Here’s what you need to know…
- To bring up your chest, superset flyes with bench presses. Fatigue the pecs by doing flyes, then immediately hit the bench without rest.
- The pullover/row combo also utilizes the pre-exhaust technique. Pre-exhaust the lats with the decline pullover then go straight into the barbell row.
- This squat/lunge superset works by combining two compound exercises. The quads will reach momentary muscular failure, leading to adaptive benefits – bigger legs!
Lats, Chest, Quads: Let’s Get Yours Bigger!
An intelligent lifter knows when it’s time to zero in on a lagging muscle group and bring it up. These bodybuilder-proven supersets will do just that.
1 – Flye + Bench Press
Need to add some fullness to your pecs? Superset flyes with the barbell bench press, in that order. Although you’ll be humbled by how little you can bench after first doing flyes, you’ll ultimately be shocked by the results.
This superset is an implementation of what’s called pre-exhaustion. Essentially what we’re doing here is isolating and fatiguing the pecs via the single-joint flye movement. Then, as you move on to the multi-joint bench press, you’re ensuring that it’s the pecs that will fatigue first, as opposed to the triceps or anterior deltoids.
Regardless of the rep range, taking a muscle to the point of failure/fatigue is the single best way to cause an adaptive response: muscle growth. This superset works via a prolonged time under tension (TUT) and subsequent increase in metabolic stress on the pecs, both of which lead to a hypertrophic response.
After warming up properly, grab a set of dumbbells that’ll allow you to get about 8-10 flyes, but no more. Feel free to occasionally vary the stimulus and go as heavy as your 6RM or as light as your 12RM. The same recommendation applies when you make the transition to the barbell bench press. Typically go with your 6-10RM.
The tricky thing is this, though: We’re talking about your 6-10RM after taking a set of flyes to failure. By “failure” I mean doing as many full ROM reps with good form as possible. This is also known as momentary muscular failure or concentric failure.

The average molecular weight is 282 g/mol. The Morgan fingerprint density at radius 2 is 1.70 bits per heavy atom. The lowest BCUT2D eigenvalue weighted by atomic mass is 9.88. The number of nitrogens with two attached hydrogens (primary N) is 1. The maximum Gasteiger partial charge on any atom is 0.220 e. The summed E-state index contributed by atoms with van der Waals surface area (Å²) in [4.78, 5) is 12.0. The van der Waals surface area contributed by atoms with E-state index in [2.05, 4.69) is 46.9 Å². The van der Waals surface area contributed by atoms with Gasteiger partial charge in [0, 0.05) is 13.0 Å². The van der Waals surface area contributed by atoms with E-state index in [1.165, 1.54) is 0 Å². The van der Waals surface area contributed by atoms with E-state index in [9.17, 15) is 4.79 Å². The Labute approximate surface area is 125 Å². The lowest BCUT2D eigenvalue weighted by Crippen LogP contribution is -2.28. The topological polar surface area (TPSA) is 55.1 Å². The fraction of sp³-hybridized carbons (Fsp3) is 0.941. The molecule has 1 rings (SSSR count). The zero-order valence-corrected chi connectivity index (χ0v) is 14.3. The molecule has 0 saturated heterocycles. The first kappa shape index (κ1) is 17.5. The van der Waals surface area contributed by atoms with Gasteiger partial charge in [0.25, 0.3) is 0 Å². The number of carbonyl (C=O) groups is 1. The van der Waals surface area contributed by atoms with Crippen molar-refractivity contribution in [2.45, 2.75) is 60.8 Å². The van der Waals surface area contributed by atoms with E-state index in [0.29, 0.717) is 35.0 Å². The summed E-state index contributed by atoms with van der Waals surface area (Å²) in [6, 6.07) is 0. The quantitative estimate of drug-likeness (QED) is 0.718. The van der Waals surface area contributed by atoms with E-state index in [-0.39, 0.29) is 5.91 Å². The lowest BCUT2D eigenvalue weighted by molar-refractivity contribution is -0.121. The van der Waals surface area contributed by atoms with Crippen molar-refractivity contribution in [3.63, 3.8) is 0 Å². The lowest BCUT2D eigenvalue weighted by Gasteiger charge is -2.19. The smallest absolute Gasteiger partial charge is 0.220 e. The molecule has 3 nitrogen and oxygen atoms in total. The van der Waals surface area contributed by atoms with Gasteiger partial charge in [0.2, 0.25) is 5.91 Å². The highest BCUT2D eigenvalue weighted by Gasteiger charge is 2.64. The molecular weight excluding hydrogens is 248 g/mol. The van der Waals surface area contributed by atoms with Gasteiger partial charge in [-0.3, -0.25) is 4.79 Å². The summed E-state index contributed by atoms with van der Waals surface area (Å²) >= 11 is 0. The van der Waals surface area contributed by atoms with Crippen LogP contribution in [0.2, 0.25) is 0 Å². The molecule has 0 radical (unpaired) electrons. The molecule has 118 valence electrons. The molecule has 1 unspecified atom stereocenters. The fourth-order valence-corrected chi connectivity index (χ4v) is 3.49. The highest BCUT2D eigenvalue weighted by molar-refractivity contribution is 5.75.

Now, most people tend to overestimate how much they’ll be able to do on the bench press. So if your sense of self-worth and how much people see you benching are tied together, this superset may not be for you. Remember, your pecs will be pre-exhausted.
Tip: Do these two movements on the same bench so that you can rapidly go from the flye to the press. After all, a superset isn’t so super if you rest between exercises.
2 – Decline Dumbbell Pullover + Underhand Barbell Row
Are you the owner of some lagging lats? If so, this superset will get you headed in the right direction.
This pullover/row combo also utilizes the pre-exhaust technique. Specifically, we’re pre-exhausting the latissimus dorsi with the decline dumbbell pullover and then going straight into the underhand barbell row.
When you do the underhand barbell row, there’s a chance that the upper back (mid-traps and rhomboids) may reach failure first, especially if you tend to be upper back dominant. If it’s not the upper back failing first, it could be fatigue in the posterior deltoids, biceps, or even the erector spinae that’s the limiting factor in the movement.
Rest assured that if you do decline pullovers first and hit them hard, taking them to (or very near) failure, your lats will get topped off nicely via the underhand row. This will likely result in a lat pump you haven’t had in quite some time!
I say “very near” failure here, because the dumbbell pullover is one exercise where you want to exercise a little common-sense. The weight of the dumbbell and its leverage in the stretched position is a lot for the shoulder joint to handle in extreme shoulder flexion. Don’t use this as an excuse to apply half-assed effort, but use common sense.
Select a weight on the pullover that’s in the 8-10RM range. You could occasionally bump the reps up to your 12RM, but I wouldn’t recommend going heavier than your 8RM on dumbbell pullovers. Doing so can be a bit sketchy on the shoulder joint.